Lessons from Uber on how to build a startup with defensibility (a moat)?

In the competitive world of ride-hailing, Uber emerged as a trailblazing startup. But how did the Uber team make Uber what it is today? What stopped other competitors from replicating their business model? How did they win globally against the existing taxi market and local startup competitors such as Lyft?

One word: moat.

What is a moat?

The word moat traditionally was a deep ditch, filled with water, that was dug surrounding a castle to form a line of defence. So much business terminology derives from war strategy terminology and moat is no different.

In the context of business, a moat, coined by the legendary investor Warren Buffett, refers to a sustainable competitive advantage that sets a company apart from its competitors and makes it difficult for them to replicate or surpass its success.

In the business world, a moat acts as a barrier to entry, protecting a company’s market position and ensuring its long-term profitability. Angel Investors and Venture Capitalists (VCs) are interested in startups that have built or are building startups with moat because they indicate a higher likelihood of success and a lower risk of being disrupted by competitors.

Let’s look at Uber’s moat as an example

There were a number of moats that Uber had which allowed them to become the number 1 right-sharing app globally.

Network effects

By developing a robust mobile app, Uber seamlessly connected riders with drivers and created a two-sided marketplace. As more riders joined the platform, it attracted an increasing number of drivers seeking additional income, reinforcing the network effect. More riders led to more drivers making the network stronger and stronger.

Customer experience

Uber’s early focus on customer experience and technological innovation cemented its moat. They invested heavily in mapping technology, real-time data analytics, and surge pricing algorithms, optimizing efficiency and ensuring a superior user experience. Remember that magic moment the first time you ordered an Uber with your smartphone and if by magic 2 minutes later a cab arrived to take you to your destination.

First-mover advantage

To protect its competitive advantage, Uber aggressively expanded into new markets, creating high barriers to entry for potential competitors. They entered cities quickly, often before local regulations could catch up, allowing them to gain a first-mover advantage. This meant whether you were in San Francisco, USA or Cape Town, South Africa, you could rely on Uber.


Uber also capitalized on the power of their brand, becoming synonymous with on-demand transportation. Their brand recognition and trust among consumers further solidified their moat, making it challenging for newcomers to match their market presence.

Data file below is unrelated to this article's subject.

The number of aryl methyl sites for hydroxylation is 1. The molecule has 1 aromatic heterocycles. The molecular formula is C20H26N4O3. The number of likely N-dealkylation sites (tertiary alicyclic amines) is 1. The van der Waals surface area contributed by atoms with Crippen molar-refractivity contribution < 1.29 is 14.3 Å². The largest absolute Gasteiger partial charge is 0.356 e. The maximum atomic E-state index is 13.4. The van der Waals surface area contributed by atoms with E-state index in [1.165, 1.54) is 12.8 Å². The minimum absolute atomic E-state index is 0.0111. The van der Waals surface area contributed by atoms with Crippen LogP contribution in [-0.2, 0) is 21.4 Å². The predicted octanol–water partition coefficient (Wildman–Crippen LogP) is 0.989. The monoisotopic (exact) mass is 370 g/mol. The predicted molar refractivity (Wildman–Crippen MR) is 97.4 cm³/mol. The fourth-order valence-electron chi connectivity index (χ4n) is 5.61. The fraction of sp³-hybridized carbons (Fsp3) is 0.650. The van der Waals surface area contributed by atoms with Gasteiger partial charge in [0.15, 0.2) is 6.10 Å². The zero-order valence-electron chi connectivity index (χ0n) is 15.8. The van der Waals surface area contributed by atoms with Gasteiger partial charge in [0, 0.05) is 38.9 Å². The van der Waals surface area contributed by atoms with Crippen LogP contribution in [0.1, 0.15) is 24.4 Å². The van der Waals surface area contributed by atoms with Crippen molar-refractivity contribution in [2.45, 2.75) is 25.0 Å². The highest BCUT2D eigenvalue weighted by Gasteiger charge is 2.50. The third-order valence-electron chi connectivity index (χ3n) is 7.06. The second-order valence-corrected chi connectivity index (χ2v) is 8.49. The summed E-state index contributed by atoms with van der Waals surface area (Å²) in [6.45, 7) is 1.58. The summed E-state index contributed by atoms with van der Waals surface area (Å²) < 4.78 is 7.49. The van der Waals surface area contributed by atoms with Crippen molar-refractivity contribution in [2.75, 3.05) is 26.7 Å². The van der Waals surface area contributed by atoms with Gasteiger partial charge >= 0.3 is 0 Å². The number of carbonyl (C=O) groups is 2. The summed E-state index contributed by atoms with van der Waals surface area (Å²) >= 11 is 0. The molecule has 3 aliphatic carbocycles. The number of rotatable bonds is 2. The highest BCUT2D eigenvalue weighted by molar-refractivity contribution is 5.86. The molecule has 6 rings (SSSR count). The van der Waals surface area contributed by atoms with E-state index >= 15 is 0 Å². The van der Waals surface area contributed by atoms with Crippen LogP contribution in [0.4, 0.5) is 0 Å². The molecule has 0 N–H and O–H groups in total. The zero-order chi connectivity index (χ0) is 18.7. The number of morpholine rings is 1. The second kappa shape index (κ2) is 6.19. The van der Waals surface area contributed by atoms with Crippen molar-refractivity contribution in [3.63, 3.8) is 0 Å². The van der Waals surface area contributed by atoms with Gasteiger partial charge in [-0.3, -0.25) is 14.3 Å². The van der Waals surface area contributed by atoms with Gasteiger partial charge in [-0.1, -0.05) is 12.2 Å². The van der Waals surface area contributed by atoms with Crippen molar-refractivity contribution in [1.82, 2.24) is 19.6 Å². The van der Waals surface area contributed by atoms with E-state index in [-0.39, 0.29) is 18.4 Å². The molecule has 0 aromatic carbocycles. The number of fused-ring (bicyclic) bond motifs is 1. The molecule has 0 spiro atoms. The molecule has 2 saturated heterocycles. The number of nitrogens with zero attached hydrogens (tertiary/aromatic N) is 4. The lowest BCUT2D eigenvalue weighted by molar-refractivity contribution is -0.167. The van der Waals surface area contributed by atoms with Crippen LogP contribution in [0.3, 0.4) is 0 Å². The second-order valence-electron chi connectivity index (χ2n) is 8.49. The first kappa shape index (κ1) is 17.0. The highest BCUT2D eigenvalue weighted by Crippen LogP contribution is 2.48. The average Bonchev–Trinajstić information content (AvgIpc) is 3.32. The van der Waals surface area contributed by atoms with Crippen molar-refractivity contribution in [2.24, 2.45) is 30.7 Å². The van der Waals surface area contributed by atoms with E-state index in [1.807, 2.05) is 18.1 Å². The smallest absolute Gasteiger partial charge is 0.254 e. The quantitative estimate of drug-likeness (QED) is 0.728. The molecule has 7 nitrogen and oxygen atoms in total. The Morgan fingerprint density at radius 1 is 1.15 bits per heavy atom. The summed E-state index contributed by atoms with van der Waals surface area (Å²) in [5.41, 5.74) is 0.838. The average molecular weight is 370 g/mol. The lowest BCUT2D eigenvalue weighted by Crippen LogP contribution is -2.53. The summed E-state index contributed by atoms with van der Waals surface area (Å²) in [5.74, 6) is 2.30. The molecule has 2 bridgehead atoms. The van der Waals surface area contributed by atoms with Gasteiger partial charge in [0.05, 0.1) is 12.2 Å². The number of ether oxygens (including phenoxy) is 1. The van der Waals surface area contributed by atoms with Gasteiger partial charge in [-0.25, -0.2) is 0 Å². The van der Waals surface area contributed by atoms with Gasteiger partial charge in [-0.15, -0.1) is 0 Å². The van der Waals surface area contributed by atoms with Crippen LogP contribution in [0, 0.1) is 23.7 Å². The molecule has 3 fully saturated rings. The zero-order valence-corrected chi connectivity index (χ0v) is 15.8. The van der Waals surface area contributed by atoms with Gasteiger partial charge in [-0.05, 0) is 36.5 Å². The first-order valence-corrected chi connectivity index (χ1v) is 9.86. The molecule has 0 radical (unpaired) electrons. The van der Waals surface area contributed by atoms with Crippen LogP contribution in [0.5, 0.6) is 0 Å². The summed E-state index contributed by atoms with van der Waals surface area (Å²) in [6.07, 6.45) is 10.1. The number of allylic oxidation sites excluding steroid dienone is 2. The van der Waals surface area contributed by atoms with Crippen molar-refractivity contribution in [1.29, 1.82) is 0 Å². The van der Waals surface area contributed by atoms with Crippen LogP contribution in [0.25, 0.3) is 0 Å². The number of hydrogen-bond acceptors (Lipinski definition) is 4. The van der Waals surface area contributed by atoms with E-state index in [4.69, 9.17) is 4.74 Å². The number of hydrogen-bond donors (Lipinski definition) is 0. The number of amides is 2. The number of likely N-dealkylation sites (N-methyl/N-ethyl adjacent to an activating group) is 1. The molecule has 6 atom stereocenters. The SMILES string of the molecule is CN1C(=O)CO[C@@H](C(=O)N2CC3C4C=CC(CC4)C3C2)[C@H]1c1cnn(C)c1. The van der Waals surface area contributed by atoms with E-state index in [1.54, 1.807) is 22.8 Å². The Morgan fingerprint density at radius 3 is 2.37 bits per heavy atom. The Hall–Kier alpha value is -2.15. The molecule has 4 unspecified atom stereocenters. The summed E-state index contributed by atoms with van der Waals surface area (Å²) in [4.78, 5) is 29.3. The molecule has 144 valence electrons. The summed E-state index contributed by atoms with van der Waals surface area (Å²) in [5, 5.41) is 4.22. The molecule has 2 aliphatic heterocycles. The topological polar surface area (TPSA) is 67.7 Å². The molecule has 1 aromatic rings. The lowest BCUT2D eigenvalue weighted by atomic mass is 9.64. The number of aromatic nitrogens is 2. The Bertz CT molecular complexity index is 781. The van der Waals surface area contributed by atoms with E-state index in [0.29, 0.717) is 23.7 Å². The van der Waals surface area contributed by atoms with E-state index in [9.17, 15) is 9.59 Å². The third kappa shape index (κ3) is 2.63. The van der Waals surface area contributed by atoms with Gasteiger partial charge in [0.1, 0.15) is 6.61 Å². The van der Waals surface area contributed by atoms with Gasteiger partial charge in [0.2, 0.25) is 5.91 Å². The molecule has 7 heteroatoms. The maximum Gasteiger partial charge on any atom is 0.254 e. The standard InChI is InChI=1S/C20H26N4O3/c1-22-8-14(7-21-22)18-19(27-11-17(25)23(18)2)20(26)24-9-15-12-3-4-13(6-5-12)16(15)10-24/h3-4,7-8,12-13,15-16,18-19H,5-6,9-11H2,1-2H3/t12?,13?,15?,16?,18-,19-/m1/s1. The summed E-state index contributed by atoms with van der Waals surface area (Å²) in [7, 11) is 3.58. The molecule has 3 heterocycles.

Additionally, Uber’s ability to leverage data collected from millions of rides allowed them to optimize driver routes, reduce wait times, and continually enhance their services, making it difficult for competitors to replicate their operational efficiency.

Types of moats

As seen in the example of Uber, moat can come in many different shapes and forms. The most common barrier of entry that most people think about is probably IP (Intellectual property). However, there are numerous other ways for a startup to have MOAT.

  1. Network Effects: Companies that benefit from network effects have a moat. Network effects occur when the value of a product or service increases as more users or participants join the network. Examples include social media platforms, marketplaces, and communication tools.
  2. Brand and Reputation: A strong brand and a positive reputation can act as a moat. When customers trust and recognize a brand, they are more likely to choose its products or services over competitors, even if they are cheaper or have similar features.
  3. Switching Costs: Startups that can create high switching costs for their customers have a moat. Switching costs refer to the expenses, effort, or inconvenience customers face when switching from one product or service provider to another. Examples include enterprise software with complex integrations or platforms with user data lock-in.
  4. Economies of Scale: Companies that benefit from significant economies of scale have a moat. By operating at a larger scale, they can achieve lower costs per unit and potentially offer more competitive pricing or superior infrastructure compared to smaller competitors.


As Uber’s moat strengthened, the company diversified their offerings beyond traditional ride-hailing. They introduced services like UberEATS, expanding into the food delivery market and leveraging their existing driver network to gain a competitive edge.

Investors recognised the power of Uber’s moat, leading to significant funding rounds that fueled their expansion globally. This financial backing, coupled with its dominant position in the ride-hailing industry, solidified Uber’s status as a startup that successfully utilised a moat to achieve tremendous success.

Through network effects, technological innovation, aggressive market expansion, brand recognition, and diversification, Uber created a moat that not only revolutionised the transportation industry but also redefined the way people move from point A to point B.

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